Football fans understand the principal-agent problem better than most
Finding the right people for the right job is surprisingly difficult.
We are deep into summer and most football stadiums are quiet, as preparations continue for the new Premium League season.
What does that have to do with the stock market, I hear you ask?
Well, for one thing, shares in Manchester United can be bought and sold on the New York Stock Exchange: Manchester United Plc (NYSE:MANU).
Fans of the much better club Tottenham Hotspur have access to an auction facility on AssetMatch.
Do football clubs make for good investments? In one word: no. Which is perhaps surprising, given their literal armies of loyal customers.
The Strange Case of Manchester United
Manchester United was listed in 2012, at an IPO price of $14 per share. As you can see, it hasn’t achieved much for shareholders, beyond the dividend stream. More on that later.
The club has 163 million shares outstanding, of which 120 million are special and known as “B” shares.
All of these special shares are owned by the children of Malcolm Glazer, often referred to by fans as The Glazers.
And while the B shares have no special entitlement to dividends, they do enjoy ten times as many votes as the “A” shares.
Because of this, the Glazers control 96.7% of votes at Manchester United, despite owning less than 75% of the total number of shares.
A club in trouble?
Financially, things aren’t much better.
As performances on the pitch have deteriorated in recent years, revenues have fallen, and profitability has suffered:
Crowds returned to football matches in the most recent financial year, helping the revenue performance to improve. However, expenses weren’t controlled and the company made another operating loss in the nine months ending March 2022:
And while all of this is happening, the club sits under a debt mountain. Net borrowings are just shy of £500 million.
The steady dividends are worth £24 million per annum, but with net debt/EBITDA in the region of 4x, I suspect that they will soon become inappropriate - unless profitability can improve.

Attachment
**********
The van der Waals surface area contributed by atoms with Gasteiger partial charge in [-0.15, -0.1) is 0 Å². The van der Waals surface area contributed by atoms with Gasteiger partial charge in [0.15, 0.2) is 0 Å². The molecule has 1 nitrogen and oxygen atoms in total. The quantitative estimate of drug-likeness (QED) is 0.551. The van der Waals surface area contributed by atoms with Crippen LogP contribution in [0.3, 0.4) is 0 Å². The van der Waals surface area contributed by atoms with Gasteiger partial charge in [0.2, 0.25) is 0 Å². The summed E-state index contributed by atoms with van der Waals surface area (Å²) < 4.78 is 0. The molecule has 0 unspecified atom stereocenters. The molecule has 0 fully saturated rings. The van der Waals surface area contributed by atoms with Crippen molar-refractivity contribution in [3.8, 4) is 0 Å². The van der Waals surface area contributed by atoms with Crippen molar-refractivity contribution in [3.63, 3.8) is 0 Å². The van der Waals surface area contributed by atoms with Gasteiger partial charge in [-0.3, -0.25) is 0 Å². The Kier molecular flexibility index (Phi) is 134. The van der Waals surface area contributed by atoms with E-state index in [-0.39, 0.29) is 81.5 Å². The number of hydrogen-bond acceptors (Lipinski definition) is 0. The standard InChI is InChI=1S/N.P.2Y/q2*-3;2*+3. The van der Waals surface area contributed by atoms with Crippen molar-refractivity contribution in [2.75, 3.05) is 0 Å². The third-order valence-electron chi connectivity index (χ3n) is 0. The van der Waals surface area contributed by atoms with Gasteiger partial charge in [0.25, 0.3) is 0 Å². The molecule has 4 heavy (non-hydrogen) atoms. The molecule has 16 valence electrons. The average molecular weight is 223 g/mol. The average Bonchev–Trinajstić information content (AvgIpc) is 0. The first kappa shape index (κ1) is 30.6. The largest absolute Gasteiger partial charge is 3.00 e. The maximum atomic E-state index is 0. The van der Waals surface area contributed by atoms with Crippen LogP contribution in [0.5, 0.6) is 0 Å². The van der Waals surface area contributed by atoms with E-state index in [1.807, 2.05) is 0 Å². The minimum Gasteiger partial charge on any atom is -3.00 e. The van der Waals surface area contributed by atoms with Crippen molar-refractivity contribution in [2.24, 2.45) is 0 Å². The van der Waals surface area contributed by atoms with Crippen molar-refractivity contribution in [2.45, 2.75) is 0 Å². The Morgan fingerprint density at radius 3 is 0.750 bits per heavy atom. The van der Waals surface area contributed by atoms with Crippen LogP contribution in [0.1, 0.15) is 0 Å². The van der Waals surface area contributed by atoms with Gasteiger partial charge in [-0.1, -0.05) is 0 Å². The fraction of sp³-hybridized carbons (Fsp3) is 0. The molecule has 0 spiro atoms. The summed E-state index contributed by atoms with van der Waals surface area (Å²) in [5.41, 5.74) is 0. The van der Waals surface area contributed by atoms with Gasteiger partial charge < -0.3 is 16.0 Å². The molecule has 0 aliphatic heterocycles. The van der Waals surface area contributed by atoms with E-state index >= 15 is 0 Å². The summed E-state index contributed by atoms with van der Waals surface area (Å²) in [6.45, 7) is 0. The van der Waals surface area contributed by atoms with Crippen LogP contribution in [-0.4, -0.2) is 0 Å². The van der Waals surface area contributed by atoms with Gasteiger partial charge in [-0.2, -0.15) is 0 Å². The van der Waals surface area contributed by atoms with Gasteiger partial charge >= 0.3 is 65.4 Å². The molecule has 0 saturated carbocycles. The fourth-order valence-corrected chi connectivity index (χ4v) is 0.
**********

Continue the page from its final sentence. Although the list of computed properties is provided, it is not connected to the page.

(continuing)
An investing lesson
Football clubs aren’t known to be good investments, so perhaps none of this should be surprising.
But let’s take a fan perspective, and see how it might apply to companies in general.
This morning, Mark Goldbridge (that’s a stage name) said the following in the context of Man United’s botched transfer window:
Why we fail? Because we haven’t got people who care about the club. If I was in charge, there’s no way we’d be here on July 27th, going “it’s not going too badly, let’s just keep trying”. I’d be absolutely fuming… We’ve got people - John Murtough’s not a Man United fan, he came from Everton. Richard Arnold prefers rugby. The Glazers don’t even like football. The reason why we fail as a football club is if you haven’t got obsessive owners or CEOs or directors of football, who actually care about the club, they’re just paid workers… This lot? Realistically, it gets to end of the month, they’re just checking their bank accounts to make sure the wages go in. It’s a paid job to them. They’re not actually as engrossed in this as a fan would be.
When I heard this, I instantly thought of the management lessons I’ve learned from small-cap and mid-cap investing. The basic problem is: how can shareholders get management teams to work in their best interests?
The answer to the problem is not to pay higher salaries. That rarely helps, and may even exacerbate the problem.
The solution, instead, is to look for the right type of people.
Ideally, the people you want at the top of your company are obsessives. People who’ve devoted their lives to understanding their industry, people who know what it’s like to be a customer, and people who would do their job even if their salary was cut by 50% - because it’s not about the salary for them and because they couldn’t imagine doing anything else with their time.
That’s not the norm in any industry, in any part of the world. But when you find these people, don’t forget about them - and try to invest alongside them.
Otherwise, you might find yourself battling it out with West Ham to avoid the Europa Conference League. And nobody wants that.
PS: Thanks for reading. To support this newsletter, please hit the “heart” button to show that you enjoyed the article! Thank You.